The fact is that there is no better development environment or IDE than VS- just ask developers why they program in .NET: Productivity. So yes, Sam is right that they go hand-in-hand, and that is by design. If you don’t like TFS, use any other MSSCCI supported system, but find me one that succeeds at intersecting process and SCM and supports traceability from the task to the line of code. Sure, there is an opportunity for MS to innovate around DVCS, and if DVCS is what you are after, then TFS may not be for you.

  • Niclas Lindgren

    I would like to see any VCS that doesn’t cost a small amount of productivity time… I have used and use many daily(TFS, SVN, mercurial and even CVS still!.. git was in such a bad shape for windows that it had to go, it is better now though), and I have yet to find a VCS that doesn’t have issues every now and then.

    I also don’t understand the comment that you can’t use subversion with TFS build? Of course you can, just like any other CI tool you will just have to add you own checkout command to the build files..

    Also if he uses TFS so much he should be careful with the naming, TFS SC and TFS Build is not the same thing.

    I would have understood if he attacked the cost, because there is a substanial cost to TFS compared to other solutions. However those 6% productivity loss usually goes higher one such solutions in my experience.

    I think Neil’s comments are probably close to the truth of the criticism.

    On the note of VCS:s, Veracity intrigues me a bit.

  • Johnno Nolan

    We’ve just moved from TFS to Git and haven’t looked back. Our TFS installation caused us no end of trouble. It’s unintuitive interface (and yes I am comparing this to Git’s), its inability to reliably “Get latest version”, phantom locking of workspaces and its tight coupling with Visual Studio (we had non VS based apps) caused friction all over the place. TFS as source control system cost us up to a 10% drop in productivity. Its task system was primitive and this was even before we looked at CI. Git, Team City and a white board are just solving all those problems for 0 monetary cost and more importantly a lot less friction.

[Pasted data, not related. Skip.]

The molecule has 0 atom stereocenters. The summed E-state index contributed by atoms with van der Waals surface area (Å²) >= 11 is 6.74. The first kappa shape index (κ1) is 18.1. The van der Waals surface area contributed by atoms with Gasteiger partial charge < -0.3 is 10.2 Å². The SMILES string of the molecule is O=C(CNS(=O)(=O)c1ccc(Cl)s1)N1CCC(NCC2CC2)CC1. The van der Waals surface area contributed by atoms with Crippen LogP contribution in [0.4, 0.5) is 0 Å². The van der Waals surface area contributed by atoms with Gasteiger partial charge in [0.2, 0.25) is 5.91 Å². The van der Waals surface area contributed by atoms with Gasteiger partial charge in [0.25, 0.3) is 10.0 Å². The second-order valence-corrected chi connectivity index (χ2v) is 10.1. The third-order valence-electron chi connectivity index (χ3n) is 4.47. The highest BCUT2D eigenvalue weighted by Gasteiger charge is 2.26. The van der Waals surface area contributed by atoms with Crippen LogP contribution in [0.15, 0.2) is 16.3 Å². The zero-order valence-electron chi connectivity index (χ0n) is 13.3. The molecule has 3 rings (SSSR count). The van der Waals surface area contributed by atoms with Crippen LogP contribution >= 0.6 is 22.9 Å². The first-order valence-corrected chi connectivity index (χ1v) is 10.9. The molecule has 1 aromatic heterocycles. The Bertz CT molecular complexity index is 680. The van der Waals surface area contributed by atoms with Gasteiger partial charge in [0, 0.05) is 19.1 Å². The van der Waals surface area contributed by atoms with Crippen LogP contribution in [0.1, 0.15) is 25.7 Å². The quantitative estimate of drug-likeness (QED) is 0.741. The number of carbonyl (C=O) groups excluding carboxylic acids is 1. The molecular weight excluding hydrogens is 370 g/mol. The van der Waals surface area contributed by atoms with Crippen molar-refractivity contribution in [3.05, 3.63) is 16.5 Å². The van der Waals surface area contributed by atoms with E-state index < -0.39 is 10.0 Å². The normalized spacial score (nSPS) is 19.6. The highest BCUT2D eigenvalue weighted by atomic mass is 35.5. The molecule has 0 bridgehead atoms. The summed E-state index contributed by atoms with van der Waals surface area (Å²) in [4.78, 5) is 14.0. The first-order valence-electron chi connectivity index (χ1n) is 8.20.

• sometimesoldisgold

    It may be worth trying out the ancient SCCS. A very decent variant of it was Sablime from Bell Labs. With a handful of commands (<6) most developers can effectively work w/ it. Its "interleaved version control" is simply amazing.

    Sexy UI, tight integration etc. are, IMHO, for the laity. For any decent programmer, these shouldn't even be a factor.

    Copied from Wiki:
    "SCCS was the dominant version control system for Unix until the release of the Revision Control System (RCS)[dubious – discuss]. Today, SCCS is generally considered obsolete. However, its file format is still used internally by a few other revision control programs, including BitKeeper and TeamWare. The latter is a frontend to SCCS. Sablime[3] has been developed from a modified version of SCCS[4] but uses a history file format that is incompatible with SCCS. The SCCS file format uses a storage technique called interleaved deltas (or the weave[5]). This storage technique is now considered by many revision control system developers as foundational to advanced merging and versioning techniques,[6] such as the "Precise Codeville" ("pcdv") merge."